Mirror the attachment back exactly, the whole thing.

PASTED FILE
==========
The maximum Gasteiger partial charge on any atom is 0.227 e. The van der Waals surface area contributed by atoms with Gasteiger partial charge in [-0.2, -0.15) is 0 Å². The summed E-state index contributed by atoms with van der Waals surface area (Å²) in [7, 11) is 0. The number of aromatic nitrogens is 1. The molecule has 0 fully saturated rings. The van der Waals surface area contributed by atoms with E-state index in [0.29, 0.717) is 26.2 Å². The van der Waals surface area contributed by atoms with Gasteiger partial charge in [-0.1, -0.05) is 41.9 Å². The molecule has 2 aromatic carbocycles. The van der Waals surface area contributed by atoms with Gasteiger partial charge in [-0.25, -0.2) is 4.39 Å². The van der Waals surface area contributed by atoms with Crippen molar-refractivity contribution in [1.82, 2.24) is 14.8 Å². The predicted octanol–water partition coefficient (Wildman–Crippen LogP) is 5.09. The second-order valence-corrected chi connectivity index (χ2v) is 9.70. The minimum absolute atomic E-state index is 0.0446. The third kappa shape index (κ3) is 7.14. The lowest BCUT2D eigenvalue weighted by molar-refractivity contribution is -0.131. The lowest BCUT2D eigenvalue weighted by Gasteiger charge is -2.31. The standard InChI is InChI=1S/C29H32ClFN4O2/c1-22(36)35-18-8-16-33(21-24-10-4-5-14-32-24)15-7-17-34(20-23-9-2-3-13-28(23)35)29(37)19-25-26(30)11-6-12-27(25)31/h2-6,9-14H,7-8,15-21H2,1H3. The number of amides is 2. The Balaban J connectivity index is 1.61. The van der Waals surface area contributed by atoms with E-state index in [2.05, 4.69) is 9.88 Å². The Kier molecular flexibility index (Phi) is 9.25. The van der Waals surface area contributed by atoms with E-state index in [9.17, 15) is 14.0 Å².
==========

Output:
The maximum Gasteiger partial charge on any atom is 0.227 e. The van der Waals surface area contributed by atoms with Gasteiger partial charge in [-0.2, -0.15) is 0 Å². The summed E-state index contributed by atoms with van der Waals surface area (Å²) in [7, 11) is 0. The number of aromatic nitrogens is 1. The molecule has 0 fully saturated rings. The van der Waals surface area contributed by atoms with E-state index in [0.29, 0.717) is 26.2 Å². The van der Waals surface area contributed by atoms with Gasteiger partial charge in [-0.1, -0.05) is 41.9 Å². The molecule has 2 aromatic carbocycles. The van der Waals surface area contributed by atoms with Gasteiger partial charge in [-0.25, -0.2) is 4.39 Å². The van der Waals surface area contributed by atoms with Crippen molar-refractivity contribution in [1.82, 2.24) is 14.8 Å². The predicted octanol–water partition coefficient (Wildman–Crippen LogP) is 5.09. The second-order valence-corrected chi connectivity index (χ2v) is 9.70. The minimum absolute atomic E-state index is 0.0446. The third kappa shape index (κ3) is 7.14. The lowest BCUT2D eigenvalue weighted by molar-refractivity contribution is -0.131. The lowest BCUT2D eigenvalue weighted by Gasteiger charge is -2.31. The standard InChI is InChI=1S/C29H32ClFN4O2/c1-22(36)35-18-8-16-33(21-24-10-4-5-14-32-24)15-7-17-34(20-23-9-2-3-13-28(23)35)29(37)19-25-26(30)11-6-12-27(25)31/h2-6,9-14H,7-8,15-21H2,1H3. The number of amides is 2. The Balaban J connectivity index is 1.61. The van der Waals surface area contributed by atoms with E-state index in [2.05, 4.69) is 9.88 Å². The Kier molecular flexibility index (Phi) is 9.25. The van der Waals surface area contributed by atoms with E-state index in [9.17, 15) is 14.0 Å².